If there’s one thing that’s guaranteed to put a smile on my face, it’s visits to the various London markets dotted around the city. Camden, Notting Hill, Broadway Market, Borough Market and Brick Lane Market, to name a few, provide the best street food, fresh flowers and vintage and independent stalls and shops.
One of my favourite pastimes is browsing the paperback books at Broadway Bookshop, a quaint little shop on Broadway Market, followed by a lunch from the street vendors, who offer a variety of foods from around the world. Thanks to the eponymous movie, Notting Hill market is always crowded on Saturdays, but I usually prefer heading over to Portobello Road during the week to visit some of the vintage stores.
On one very lucky occasion, I picked up a second-hand pair of Christian Dior shoes and a vintage Dior vanity case. I live close to Little Venice and often walk by the floating barge cafés right up to Camden market. Camden is considered the hangout spot for Goths and many of the shops are filled with funky leather items, but it’s also filled with pretty vintage clothes made of lace, chiffon and cashmere.
Deciding where to eat has to be the hardest part about living in the city of too many choices. My go-to restaurant is Jamie Oliver’s Recipease, a food and kitchen shop with a cafe on the top floor. The main attraction of the franchise is the cooking classes offered to everyone, including cooking hazards like myself, but the takeout and café menus are just as great. Afternoon tea is an English taste experience to which I usually treat friends who are visiting.
Naturally my favourite option is the Berkeley’s designer afternoon tea, Prêt-à-Portea, inspired by the themes and colours of the fashion and offering edible delicacies with a fashionista twist. Dessert is usually an easier option for me. I head to Burlington Arcade, Britain’s first shopping centre, situated in Mayfair and home to my favourite French patisserie, Laduree, famous for their macaroons.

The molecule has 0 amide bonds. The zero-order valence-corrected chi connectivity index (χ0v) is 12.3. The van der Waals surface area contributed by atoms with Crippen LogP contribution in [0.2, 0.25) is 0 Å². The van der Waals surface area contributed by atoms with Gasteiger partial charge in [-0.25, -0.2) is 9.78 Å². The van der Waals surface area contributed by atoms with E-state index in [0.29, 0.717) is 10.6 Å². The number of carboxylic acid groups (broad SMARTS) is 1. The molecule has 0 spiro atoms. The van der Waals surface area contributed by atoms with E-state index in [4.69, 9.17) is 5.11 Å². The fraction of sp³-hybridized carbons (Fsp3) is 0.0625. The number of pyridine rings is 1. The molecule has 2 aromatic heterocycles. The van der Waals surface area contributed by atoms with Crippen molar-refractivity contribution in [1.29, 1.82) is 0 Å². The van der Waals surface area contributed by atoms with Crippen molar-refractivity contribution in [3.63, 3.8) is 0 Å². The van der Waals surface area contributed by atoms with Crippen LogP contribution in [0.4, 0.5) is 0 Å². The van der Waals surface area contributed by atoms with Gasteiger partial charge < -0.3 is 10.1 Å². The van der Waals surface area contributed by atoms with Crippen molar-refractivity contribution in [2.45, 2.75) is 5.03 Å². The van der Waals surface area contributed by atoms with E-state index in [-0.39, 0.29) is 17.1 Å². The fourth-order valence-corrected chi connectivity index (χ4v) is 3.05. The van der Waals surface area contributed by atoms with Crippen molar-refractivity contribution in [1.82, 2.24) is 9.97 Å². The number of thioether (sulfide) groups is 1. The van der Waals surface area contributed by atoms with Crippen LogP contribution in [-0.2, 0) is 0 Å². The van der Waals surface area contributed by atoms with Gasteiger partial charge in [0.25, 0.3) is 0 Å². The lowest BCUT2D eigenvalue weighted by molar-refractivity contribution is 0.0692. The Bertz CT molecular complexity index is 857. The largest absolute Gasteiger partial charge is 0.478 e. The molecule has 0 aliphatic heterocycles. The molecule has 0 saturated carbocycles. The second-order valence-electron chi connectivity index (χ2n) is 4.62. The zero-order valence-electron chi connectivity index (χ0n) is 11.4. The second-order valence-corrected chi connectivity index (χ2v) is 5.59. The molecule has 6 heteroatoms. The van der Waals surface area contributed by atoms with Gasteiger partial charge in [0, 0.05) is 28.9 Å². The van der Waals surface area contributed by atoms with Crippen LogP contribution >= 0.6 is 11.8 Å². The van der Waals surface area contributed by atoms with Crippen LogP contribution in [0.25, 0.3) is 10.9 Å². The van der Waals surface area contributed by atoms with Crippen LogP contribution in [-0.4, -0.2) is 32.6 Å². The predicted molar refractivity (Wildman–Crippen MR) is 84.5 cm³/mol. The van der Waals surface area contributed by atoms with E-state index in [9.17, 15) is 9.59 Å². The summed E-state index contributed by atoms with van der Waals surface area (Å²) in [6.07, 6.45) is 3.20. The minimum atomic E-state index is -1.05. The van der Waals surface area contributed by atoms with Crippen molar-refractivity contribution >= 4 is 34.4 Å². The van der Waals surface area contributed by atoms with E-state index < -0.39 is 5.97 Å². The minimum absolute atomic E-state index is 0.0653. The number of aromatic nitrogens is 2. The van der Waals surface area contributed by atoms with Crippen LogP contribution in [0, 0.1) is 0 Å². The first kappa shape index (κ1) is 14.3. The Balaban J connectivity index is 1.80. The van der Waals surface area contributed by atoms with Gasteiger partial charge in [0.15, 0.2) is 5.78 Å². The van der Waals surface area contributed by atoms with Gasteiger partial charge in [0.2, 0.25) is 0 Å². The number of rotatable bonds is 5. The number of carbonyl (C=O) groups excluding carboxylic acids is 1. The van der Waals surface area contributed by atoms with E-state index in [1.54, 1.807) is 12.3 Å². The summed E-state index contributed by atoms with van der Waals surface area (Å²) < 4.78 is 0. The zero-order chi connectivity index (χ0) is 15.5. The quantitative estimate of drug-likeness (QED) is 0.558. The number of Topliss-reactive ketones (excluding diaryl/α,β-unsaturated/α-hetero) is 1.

Ending up at tourist spots is inevitable in London, and patience and time are absolute requirements, so instead of avoiding them I’ve handpicked my favourite places and times to visit. Taking strolls is the best way to experience the city and if it’s too cold, buses are more fun than the underground, because you get to see the sights and you don’t have to give up using your phone for half an hour.
Instead of taking a ride on the London Eye with the crowds of tourists and long queues, I prefer climbing to the top of St Paul’s Cathedral to experience the breathtaking views of London from atop. The classic dome is the work of Sir Christopher Wren, whose designs shaped the “new” London after the Great Fire.
I love experiencing the London fog despite the havoc it plays with public transport. It obscures the city’s landmarks, giving it a sense of mystery, and the streets are usually very quiet. But there’s nothing better than watching a sunset on a clear day. Parliament Hill and the Thames River provide perfect backdrops.
I’ve always wanted to see the Crown Jewels at the Tower of London, but I’ve never been able to handle the crowds, so instead I took a trip to the Queen’s Gallery at Buckingham Palace to catch the In Fine Style exhibition, an exploration of fine Tudor and Stuart fashion. The British Library is one of my favourite spots to work on my dissertation. The smell of the old books and the serene atmosphere help me to concentrate.
I’ve managed to see almost every musical and theatre production on the West End thanks to bargain tickets from lastminute.com. Thriller, Wicked and Once the musical are just a few of the great productions I’ve seen this year.
The lack of gardens and space usually means many visits to various parks throughout the year. Kew Gardens on a summer’s day has so much to offer. The Palm House is home to the world’s most exotic palm trees and I’ve even climbed up to the treetops to see the palms from above. Other favourites include checking out the daffodils in St James’s Park on a spring day and hiring deck chairs for people watching in Hyde Park on a rare summer’s day.
I also love attending Regent’s Park open-air theatre during summer. I’ve seen classics such as Romeo and Juliet, Pride and Prejudice and a Midsummer Night’s Dream. So there you have it. All the reasons I love the fashionable lifestyle in the British capital.